There is a quote from Regan that fits perfectly here: “Trust, but verify.” If someone claims to have met a metric, walk through the validation of the results with them in detail. Ask, “Where can I witness the savings? Point them out for me.” Every organization has seen a continuous improvement team with an Excel spreadsheet full of improvement projects displaying impressive yet entirely imaginary savings that can’t be identified. Not in a general ledger account, not in a cost center, not in the P&L- these savings exist only in thin air.


A KPI target that is too high risks your team quitting before they start while setting a target too low will be demoralizing. A good KPI should consider the team's skills involved and the available time to commit to reaching their goal.

Example: Increase new product offerings by 10% in 1 year.

30% could simply be impossible, but 2% is too easy.

While stretch goals can help people break old rules and do things better, they’re worse than useless if they’re unrealistic or if the people who must meet them aren’t given a chance to debate beforehand and take ownership of them. Arbitrary deadlines negatively impact processes and cause people to panic about an impending deadline rather than concentrate on the work that needs to be accomplished. Often, managers randomly pick deadlines without knowing how long processes will take and destroy the opportunity to drive the team forward with metrics.


A KPI needs to be intimately connected with a critical business objective. A good KPI is not just another business objective but rather something integral to the organization’s success. Setting a KPI to increase the number of internal processes documented would not be advisable as sales are plummeting due to increased competition.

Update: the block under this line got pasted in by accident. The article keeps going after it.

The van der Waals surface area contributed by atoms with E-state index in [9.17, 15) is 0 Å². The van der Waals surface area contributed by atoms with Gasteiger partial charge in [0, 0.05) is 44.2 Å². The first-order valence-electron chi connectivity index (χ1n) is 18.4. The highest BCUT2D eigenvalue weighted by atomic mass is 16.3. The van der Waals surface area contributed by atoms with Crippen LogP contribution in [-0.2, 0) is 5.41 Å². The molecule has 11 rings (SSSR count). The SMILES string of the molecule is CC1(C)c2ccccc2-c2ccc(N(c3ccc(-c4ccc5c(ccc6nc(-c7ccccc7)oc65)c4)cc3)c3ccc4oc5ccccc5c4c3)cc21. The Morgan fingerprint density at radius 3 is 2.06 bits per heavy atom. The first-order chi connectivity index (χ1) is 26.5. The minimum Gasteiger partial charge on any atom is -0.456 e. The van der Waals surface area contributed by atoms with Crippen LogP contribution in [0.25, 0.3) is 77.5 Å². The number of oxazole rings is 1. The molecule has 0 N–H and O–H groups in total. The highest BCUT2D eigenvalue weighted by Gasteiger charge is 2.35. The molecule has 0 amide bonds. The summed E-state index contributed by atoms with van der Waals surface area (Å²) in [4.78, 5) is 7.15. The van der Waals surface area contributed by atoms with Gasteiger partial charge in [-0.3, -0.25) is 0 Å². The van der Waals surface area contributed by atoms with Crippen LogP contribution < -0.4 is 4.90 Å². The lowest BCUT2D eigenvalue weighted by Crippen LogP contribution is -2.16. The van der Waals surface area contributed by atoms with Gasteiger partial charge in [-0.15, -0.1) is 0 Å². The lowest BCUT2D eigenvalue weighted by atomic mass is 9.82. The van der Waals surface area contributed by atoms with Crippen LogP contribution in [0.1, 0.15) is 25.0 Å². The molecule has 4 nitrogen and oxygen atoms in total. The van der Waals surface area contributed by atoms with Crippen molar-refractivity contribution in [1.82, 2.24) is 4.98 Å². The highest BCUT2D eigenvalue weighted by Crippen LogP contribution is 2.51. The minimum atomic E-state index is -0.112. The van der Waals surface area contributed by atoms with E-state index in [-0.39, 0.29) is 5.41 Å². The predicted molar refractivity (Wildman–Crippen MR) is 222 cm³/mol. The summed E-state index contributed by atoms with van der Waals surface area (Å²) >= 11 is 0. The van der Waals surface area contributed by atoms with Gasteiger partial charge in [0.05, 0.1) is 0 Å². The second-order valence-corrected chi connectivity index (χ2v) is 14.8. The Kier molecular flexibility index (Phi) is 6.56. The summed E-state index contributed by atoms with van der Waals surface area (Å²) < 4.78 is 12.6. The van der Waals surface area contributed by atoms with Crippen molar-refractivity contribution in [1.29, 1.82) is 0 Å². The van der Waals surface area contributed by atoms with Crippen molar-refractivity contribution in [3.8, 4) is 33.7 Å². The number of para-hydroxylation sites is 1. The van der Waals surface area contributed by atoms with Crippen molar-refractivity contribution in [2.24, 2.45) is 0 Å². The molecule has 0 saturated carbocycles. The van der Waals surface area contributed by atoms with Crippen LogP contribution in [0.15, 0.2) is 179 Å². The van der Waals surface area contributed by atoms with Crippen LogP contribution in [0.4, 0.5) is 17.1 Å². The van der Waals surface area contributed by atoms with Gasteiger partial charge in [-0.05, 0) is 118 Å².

Example: Increase new product offerings by 10% in the most profitable sales channel under competition pressure.

Measure what matters.


A KPI needs to have some sort of time limit set and agreed upon by participants. Just as a game has a point where the whistle blows and play stops, business metrics need to have firm deadlines. The effect is that as different timelines come closer to the present, people will change the urgency and speed at which they work to meet the challenge.

Saying that we need to create 10% more new products (when you get around to it) just doesn’t have the same impact as saying that we need to have 10% more new products by the end of Q3.

Example: Increase new product offerings by 10% by the end of the third quarter. Setting March as the goal would be demoralizing, while December may be too lenient since this team has experience launching new products under pressure.

If you don’t measure it, you can’t manage it- keeping score keeps progress on track. Great KPIs can be vital to achieving strategy-execution, just as mismanaged KPIs can demoralize an entire organization.

Great KPIs express something strategic about what your organization is trying to do. They are a way to create a scoreboard that the organization can rally behind. To remain engaged, the team should always know if they are winning or not. People play more seriously when they are keeping score. Without knowing the score, individuals will be distracted by the next thing that seems most urgent. A great KPI essentially says, “If we can get these few things right, we will beat our competitors.”